Nosey the Elephant’s Medieval Fair Rides May Be Illegal

Published by Craig Shapiro.

Hugo Liebel is at it again, forcing ailing elephant Nosey to perform grueling tricks and give rides despite her showing signs of painful, crippling arthritis. But this time, it looks like the performances may be illegal.

Nosey the Elephant

Nosey is being forced to give rides at the Great Lakes Medieval Faire in Trumbull Township, Ohio, where zoning regulations prohibit “dangerous pets.” And not only does Ohio law list elephants as a “dangerous wild animal,” Nosey also has a history of dangerous incidents. She once threw a handler to the ground with her tusks, sending him to the hospital with a head injury, which resulted in a federal fine. PETA rushed a complaint to Trumbull Township authorities urging them to stop the elephant rides.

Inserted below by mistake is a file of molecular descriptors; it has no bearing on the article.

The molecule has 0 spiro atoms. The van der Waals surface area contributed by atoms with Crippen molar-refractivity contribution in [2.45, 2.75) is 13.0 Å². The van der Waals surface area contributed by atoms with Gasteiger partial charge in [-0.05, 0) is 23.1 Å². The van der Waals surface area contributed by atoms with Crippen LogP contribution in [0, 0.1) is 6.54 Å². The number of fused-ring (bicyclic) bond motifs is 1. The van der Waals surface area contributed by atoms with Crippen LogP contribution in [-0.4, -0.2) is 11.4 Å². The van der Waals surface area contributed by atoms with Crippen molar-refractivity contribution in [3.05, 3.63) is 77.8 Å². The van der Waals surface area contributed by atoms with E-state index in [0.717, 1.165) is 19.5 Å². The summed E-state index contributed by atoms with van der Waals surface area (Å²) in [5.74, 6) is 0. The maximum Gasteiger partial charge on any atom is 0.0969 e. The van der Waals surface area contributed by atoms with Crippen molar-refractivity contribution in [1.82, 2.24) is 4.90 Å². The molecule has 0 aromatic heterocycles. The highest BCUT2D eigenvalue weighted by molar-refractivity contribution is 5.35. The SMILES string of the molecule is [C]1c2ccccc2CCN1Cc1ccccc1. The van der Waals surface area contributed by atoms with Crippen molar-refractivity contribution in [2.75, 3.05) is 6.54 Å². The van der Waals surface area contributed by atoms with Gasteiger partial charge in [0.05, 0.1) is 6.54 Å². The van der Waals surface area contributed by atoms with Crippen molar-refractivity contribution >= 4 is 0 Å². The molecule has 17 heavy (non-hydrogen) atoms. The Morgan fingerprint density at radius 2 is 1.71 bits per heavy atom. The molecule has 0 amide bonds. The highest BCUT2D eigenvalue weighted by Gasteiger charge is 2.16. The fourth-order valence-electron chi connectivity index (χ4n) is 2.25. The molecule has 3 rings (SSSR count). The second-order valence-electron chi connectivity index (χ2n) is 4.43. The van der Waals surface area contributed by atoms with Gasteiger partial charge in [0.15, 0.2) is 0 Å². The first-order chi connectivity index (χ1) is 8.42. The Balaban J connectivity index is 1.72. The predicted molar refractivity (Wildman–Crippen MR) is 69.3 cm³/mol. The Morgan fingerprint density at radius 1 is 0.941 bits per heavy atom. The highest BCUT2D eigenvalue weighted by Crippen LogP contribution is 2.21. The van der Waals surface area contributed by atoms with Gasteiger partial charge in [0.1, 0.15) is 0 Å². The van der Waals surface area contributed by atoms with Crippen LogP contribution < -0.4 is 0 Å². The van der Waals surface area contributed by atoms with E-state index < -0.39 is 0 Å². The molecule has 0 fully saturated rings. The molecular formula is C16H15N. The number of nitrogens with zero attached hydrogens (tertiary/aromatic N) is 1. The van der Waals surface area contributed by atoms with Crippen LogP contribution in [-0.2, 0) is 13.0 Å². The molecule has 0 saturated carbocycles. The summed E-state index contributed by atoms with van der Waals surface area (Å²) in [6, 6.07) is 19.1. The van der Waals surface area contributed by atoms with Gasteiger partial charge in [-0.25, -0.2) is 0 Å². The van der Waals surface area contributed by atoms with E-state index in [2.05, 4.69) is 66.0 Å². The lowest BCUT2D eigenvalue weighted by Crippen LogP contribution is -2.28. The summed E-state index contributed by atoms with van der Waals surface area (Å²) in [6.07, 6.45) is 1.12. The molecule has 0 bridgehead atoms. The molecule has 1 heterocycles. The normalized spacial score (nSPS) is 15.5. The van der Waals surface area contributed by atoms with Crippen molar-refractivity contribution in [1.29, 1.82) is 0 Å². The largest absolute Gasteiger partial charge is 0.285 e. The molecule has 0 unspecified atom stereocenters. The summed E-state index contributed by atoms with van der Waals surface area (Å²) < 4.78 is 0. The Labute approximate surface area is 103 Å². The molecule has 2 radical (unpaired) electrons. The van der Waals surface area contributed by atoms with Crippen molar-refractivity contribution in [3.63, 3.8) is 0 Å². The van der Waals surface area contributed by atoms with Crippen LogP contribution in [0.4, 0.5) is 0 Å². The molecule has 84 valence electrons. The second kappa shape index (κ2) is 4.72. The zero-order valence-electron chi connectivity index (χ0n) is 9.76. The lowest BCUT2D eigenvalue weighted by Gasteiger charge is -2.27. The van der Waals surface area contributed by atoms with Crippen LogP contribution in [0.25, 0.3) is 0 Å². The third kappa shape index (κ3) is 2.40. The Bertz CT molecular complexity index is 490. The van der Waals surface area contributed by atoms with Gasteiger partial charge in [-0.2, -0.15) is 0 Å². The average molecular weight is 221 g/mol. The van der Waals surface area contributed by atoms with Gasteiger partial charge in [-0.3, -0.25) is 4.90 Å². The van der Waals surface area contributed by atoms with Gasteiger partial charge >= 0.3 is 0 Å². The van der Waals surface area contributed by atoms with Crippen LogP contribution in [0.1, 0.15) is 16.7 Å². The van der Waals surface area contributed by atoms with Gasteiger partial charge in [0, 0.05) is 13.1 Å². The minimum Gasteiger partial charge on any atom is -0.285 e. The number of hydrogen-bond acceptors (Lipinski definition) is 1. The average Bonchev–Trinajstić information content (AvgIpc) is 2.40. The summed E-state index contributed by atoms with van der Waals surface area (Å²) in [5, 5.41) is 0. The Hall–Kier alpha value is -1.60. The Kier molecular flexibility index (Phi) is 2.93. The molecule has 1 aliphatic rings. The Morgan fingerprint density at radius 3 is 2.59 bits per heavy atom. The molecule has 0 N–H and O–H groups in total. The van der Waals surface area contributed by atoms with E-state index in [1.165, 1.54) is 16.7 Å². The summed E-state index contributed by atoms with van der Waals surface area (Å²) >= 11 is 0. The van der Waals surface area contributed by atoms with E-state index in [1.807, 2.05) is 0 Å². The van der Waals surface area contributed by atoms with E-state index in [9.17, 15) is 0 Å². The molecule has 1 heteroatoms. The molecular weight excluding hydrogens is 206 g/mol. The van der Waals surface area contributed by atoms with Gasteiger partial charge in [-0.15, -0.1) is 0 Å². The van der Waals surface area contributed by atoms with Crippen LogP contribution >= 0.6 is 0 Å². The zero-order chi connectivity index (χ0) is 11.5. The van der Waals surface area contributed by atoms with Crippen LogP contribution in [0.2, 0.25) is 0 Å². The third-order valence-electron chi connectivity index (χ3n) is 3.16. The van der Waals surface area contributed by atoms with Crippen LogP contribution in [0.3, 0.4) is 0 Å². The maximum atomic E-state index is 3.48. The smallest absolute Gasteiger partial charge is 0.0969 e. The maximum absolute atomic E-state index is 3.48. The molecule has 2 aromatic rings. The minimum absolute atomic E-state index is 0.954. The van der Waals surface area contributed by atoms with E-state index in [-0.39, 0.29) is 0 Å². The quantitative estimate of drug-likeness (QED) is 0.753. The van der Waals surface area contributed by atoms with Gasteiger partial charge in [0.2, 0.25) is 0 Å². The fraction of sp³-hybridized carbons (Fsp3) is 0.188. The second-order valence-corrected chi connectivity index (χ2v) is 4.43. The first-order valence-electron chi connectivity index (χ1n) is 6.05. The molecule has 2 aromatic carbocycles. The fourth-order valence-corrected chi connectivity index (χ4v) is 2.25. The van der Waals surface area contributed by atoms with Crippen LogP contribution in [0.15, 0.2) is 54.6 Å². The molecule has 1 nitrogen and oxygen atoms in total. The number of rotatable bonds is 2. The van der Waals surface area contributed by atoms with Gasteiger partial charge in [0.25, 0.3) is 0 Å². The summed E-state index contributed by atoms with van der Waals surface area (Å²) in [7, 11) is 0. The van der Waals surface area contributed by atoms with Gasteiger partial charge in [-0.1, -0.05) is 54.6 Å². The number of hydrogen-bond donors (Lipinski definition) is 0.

The complaint also noted that Liebel’s circus may violate Trumbull Township’s transient vendor restrictions, which prohibit sound amplification devices, shouting, and having more than one motor vehicle or trailer at the temporary place of business—all of which occur during Liebel’s circus acts.

PETA has persuaded venues to cancel Nosey’s performances and has worked with elephant experts, engaged members of Congress, and gathered celebrity support in favor of her release to an accredited sanctuary where her needs can be properly met.

What You Can Do

We hope this will end elephant rides at the Great Lakes Medieval Faire for good, but in the meantime, urge the fair to cancel them, and if you’re in the area, plan to attend a protest.

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 Ingrid E. Newkirk

“Almost all of us grew up eating meat, wearing leather, and going to circuses and zoos. We never considered the impact of these actions on the animals involved. For whatever reason, you are now asking the question: Why should animals have rights?” READ MORE

— Ingrid E. Newkirk, PETA President and co-author of Animalkind